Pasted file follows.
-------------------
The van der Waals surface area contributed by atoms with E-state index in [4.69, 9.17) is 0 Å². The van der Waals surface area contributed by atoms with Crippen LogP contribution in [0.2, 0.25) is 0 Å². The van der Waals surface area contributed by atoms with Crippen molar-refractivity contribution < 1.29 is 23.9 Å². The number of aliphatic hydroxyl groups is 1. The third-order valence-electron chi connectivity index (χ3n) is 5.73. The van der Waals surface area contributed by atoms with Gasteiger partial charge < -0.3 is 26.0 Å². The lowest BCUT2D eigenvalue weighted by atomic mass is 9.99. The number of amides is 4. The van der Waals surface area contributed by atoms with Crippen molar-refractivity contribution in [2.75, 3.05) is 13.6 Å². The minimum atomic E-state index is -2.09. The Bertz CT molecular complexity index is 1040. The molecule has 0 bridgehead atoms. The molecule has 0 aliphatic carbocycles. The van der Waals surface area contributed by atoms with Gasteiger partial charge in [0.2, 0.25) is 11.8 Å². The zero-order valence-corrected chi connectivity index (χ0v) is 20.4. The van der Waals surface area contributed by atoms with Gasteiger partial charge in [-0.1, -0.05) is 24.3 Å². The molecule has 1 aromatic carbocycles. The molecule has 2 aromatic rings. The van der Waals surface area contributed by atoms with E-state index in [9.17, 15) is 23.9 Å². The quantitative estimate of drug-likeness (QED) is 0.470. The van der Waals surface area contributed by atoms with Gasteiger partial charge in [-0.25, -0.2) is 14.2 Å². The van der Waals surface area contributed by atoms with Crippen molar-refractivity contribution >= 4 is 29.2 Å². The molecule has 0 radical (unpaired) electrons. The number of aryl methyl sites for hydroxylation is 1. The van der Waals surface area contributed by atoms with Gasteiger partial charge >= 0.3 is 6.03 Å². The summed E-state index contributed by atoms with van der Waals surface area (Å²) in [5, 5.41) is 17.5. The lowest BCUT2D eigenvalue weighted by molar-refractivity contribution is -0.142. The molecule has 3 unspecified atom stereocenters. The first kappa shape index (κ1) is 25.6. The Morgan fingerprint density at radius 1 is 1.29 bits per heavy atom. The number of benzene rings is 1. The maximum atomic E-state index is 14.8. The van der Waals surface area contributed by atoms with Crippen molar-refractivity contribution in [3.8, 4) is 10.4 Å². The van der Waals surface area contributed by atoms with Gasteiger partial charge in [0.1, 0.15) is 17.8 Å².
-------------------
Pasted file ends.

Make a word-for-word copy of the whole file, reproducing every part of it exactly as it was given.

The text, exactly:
The van der Waals surface area contributed by atoms with E-state index in [4.69, 9.17) is 0 Å². The van der Waals surface area contributed by atoms with Crippen LogP contribution in [0.2, 0.25) is 0 Å². The van der Waals surface area contributed by atoms with Crippen molar-refractivity contribution < 1.29 is 23.9 Å². The number of aliphatic hydroxyl groups is 1. The third-order valence-electron chi connectivity index (χ3n) is 5.73. The van der Waals surface area contributed by atoms with Gasteiger partial charge < -0.3 is 26.0 Å². The lowest BCUT2D eigenvalue weighted by atomic mass is 9.99. The number of amides is 4. The van der Waals surface area contributed by atoms with Crippen molar-refractivity contribution in [2.75, 3.05) is 13.6 Å². The minimum atomic E-state index is -2.09. The Bertz CT molecular complexity index is 1040. The molecule has 0 bridgehead atoms. The molecule has 0 aliphatic carbocycles. The van der Waals surface area contributed by atoms with Gasteiger partial charge in [0.2, 0.25) is 11.8 Å². The zero-order valence-corrected chi connectivity index (χ0v) is 20.4. The van der Waals surface area contributed by atoms with Gasteiger partial charge in [-0.1, -0.05) is 24.3 Å². The molecule has 1 aromatic carbocycles. The molecule has 2 aromatic rings. The van der Waals surface area contributed by atoms with E-state index in [9.17, 15) is 23.9 Å². The quantitative estimate of drug-likeness (QED) is 0.470. The van der Waals surface area contributed by atoms with Gasteiger partial charge in [-0.25, -0.2) is 14.2 Å². The van der Waals surface area contributed by atoms with Crippen molar-refractivity contribution >= 4 is 29.2 Å². The molecule has 0 radical (unpaired) electrons. The number of aryl methyl sites for hydroxylation is 1. The van der Waals surface area contributed by atoms with Gasteiger partial charge >= 0.3 is 6.03 Å². The summed E-state index contributed by atoms with van der Waals surface area (Å²) in [5, 5.41) is 17.5. The lowest BCUT2D eigenvalue weighted by molar-refractivity contribution is -0.142. The molecule has 3 unspecified atom stereocenters. The first kappa shape index (κ1) is 25.6. The Morgan fingerprint density at radius 1 is 1.29 bits per heavy atom. The number of benzene rings is 1. The maximum atomic E-state index is 14.8. The van der Waals surface area contributed by atoms with Crippen molar-refractivity contribution in [3.8, 4) is 10.4 Å². The van der Waals surface area contributed by atoms with Gasteiger partial charge in [0.1, 0.15) is 17.8 Å².